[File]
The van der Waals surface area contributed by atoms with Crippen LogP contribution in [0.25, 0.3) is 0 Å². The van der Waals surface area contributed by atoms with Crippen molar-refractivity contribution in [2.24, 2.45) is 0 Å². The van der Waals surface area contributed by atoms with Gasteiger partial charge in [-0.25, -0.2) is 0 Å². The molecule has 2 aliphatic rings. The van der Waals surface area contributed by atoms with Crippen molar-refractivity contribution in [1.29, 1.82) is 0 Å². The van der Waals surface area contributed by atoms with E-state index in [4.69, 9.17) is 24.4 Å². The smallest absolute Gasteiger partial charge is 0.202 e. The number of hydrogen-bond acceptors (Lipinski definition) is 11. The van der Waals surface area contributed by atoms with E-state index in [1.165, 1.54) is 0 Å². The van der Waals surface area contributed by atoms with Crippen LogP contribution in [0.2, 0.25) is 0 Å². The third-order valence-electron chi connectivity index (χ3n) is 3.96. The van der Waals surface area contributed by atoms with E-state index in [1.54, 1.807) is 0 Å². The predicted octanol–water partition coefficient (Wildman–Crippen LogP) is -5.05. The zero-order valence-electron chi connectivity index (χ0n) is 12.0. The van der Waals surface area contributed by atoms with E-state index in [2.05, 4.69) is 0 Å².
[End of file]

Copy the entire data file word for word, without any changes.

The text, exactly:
The van der Waals surface area contributed by atoms with Crippen LogP contribution in [0.25, 0.3) is 0 Å². The van der Waals surface area contributed by atoms with Crippen molar-refractivity contribution in [2.24, 2.45) is 0 Å². The van der Waals surface area contributed by atoms with Gasteiger partial charge in [-0.25, -0.2) is 0 Å². The molecule has 2 aliphatic rings. The van der Waals surface area contributed by atoms with Crippen molar-refractivity contribution in [1.29, 1.82) is 0 Å². The van der Waals surface area contributed by atoms with E-state index in [4.69, 9.17) is 24.4 Å². The smallest absolute Gasteiger partial charge is 0.202 e. The number of hydrogen-bond acceptors (Lipinski definition) is 11. The van der Waals surface area contributed by atoms with E-state index in [1.165, 1.54) is 0 Å². The van der Waals surface area contributed by atoms with Crippen LogP contribution in [0.2, 0.25) is 0 Å². The third-order valence-electron chi connectivity index (χ3n) is 3.96. The van der Waals surface area contributed by atoms with E-state index in [1.54, 1.807) is 0 Å². The predicted octanol–water partition coefficient (Wildman–Crippen LogP) is -5.05. The zero-order valence-electron chi connectivity index (χ0n) is 12.0. The van der Waals surface area contributed by atoms with E-state index in [2.05, 4.69) is 0 Å².